I’ve always enjoyed volunteering, even as a child I was a volunteer helper with the Brownies when I was in the Girl Guides. As I’ve got older volunteering has become the one form of social contact I have with people when all else is failing. I particularly like practical tasks as there is no pressure to talk to people and if you do want to talk the focus isn’t on you, it’s on the task in hand. If you are feeling anxious and depressed that, combined with being terrible at social situations, can make you feel really isolated. Having a regular volunteer task which happens on a set day once a month is something to rely on. It won’t let you down, it will be there come rain or shine. The physical hard work of some volunteer tasks can tired you out, which is another good thing if you are depressed and finding it hard to sleep. It’s also great to have a sense that you have achieved something, particularly when your self esteem has hit the floor.
Through volunteering I have gained confidence and learnt new skills. I help run a volunteer group once a month, and at times will have no choice but to speak to people and to direct them in terms of what they need to do. This pushes me well out of my comfort zone, and at times it has left me regularly reconstructing what I feel I’ve done wrong in my head afterwards. That’s not to say that it hasn’t been helpful. The more I do something, the more confident I can become. The more I can observe what other people do, the better I can understand how to lead a situation.
It’s often hard to know where to get started when it comes to volunteering. I guess the best place is to consider what your passions are, where your skills lie and what would give you a good sense of achievement. If you want to learn new skills in something it’s worth considering that as your focus, particularly if you are out of work and looking to increase your skills. If you are giving up your time for free it’s important that you also gain some enjoyment out of a task. As my passion is the outdoors I’ve focused most my volunteering in that area, mainly working in parks and open spaces. Many parks have friends groups, if you google the name of your local park and volunteering/friends group it is likely you will find something to get involved with. Some of the groups I volunteer with are happy for you to just turn up on the day if you have the time and don’t require any sort of commitment which is good.Wildlife Trusts and the National Trust also have established volunteering schemes.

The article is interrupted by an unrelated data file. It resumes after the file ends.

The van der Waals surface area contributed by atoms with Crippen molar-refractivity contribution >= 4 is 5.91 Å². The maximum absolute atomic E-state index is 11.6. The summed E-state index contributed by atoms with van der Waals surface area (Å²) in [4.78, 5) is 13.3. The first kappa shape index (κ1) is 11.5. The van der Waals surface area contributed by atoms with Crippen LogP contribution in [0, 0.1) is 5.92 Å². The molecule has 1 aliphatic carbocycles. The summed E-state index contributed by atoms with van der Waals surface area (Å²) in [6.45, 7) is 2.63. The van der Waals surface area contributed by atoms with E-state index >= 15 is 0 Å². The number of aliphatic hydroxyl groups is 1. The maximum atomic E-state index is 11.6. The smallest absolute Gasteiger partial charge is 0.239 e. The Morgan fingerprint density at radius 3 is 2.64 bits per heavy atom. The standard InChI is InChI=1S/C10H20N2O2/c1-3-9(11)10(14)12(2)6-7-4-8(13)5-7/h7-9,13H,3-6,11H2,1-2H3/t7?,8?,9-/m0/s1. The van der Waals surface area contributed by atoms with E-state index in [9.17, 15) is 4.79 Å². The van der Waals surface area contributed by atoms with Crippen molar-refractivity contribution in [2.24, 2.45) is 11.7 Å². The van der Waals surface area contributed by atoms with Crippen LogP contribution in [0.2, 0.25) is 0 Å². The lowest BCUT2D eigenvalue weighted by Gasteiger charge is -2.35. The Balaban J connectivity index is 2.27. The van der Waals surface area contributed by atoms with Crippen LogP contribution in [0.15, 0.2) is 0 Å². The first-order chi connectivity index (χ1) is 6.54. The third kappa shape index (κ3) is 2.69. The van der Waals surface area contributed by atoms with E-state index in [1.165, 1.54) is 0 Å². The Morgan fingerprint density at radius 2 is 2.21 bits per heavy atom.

If you live by a river or a stream you might want to consider being a river fly monitor. I did my 1 days training through Bristol Avon Rivers Trust and I now monitor the health of the River Frome in Bristol once a month. The data I collect is submitted to the River Fly partnership who oversee the project for all of the UK and they can also direct you to where you can get training. The task involves taking a sample from the river following a set process and counting different species found in that sample. If the numbers drop below a certain level we would notify the environment agency, as it would be likely there had been a pollution event. I really like the counting of the sample as it focuses the mind and it feels relaxing. We quite often see kingfishers and other wildlife on the river. It’s also a responsibility I always stick to no matter how rubbish I am feeling. I often have to tell people about what we are doing, often children and again it’s a good way of pushing me out of my shell and sharing knowledge with others.
What’s also important to remember is that you might try something and not enjoy it, it doesn’t mean that you won’t enjoy all volunteering, it just means that one task or role wasn’t for you. I gave up a volunteer role a few years ago, mainly because I found the social contact and 1 to 1 focus too stressful. It’s not stopped me from continuing on with other things. Without the support of volunteering I don’t think I would have got through difficult periods of mental health and it is something I will be forever grateful for.